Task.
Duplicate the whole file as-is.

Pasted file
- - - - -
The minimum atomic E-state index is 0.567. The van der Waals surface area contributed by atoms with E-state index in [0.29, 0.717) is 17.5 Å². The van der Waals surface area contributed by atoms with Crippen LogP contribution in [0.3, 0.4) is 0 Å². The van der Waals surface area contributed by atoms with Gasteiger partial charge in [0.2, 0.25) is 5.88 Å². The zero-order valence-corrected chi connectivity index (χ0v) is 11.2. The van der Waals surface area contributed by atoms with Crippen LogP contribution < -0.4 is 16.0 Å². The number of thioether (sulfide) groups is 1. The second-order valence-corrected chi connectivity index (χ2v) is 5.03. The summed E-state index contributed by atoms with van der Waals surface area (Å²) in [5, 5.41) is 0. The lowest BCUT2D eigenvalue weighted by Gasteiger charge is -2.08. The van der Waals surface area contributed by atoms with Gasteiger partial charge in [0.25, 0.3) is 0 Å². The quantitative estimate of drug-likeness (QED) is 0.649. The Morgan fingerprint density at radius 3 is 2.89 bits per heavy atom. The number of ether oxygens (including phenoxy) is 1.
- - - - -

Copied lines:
The minimum atomic E-state index is 0.567. The van der Waals surface area contributed by atoms with E-state index in [0.29, 0.717) is 17.5 Å². The van der Waals surface area contributed by atoms with Crippen LogP contribution in [0.3, 0.4) is 0 Å². The van der Waals surface area contributed by atoms with Gasteiger partial charge in [0.2, 0.25) is 5.88 Å². The zero-order valence-corrected chi connectivity index (χ0v) is 11.2. The van der Waals surface area contributed by atoms with Crippen LogP contribution < -0.4 is 16.0 Å². The number of thioether (sulfide) groups is 1. The second-order valence-corrected chi connectivity index (χ2v) is 5.03. The summed E-state index contributed by atoms with van der Waals surface area (Å²) in [5, 5.41) is 0. The lowest BCUT2D eigenvalue weighted by Gasteiger charge is -2.08. The van der Waals surface area contributed by atoms with Gasteiger partial charge in [0.25, 0.3) is 0 Å². The quantitative estimate of drug-likeness (QED) is 0.649. The Morgan fingerprint density at radius 3 is 2.89 bits per heavy atom. The number of ether oxygens (including phenoxy) is 1.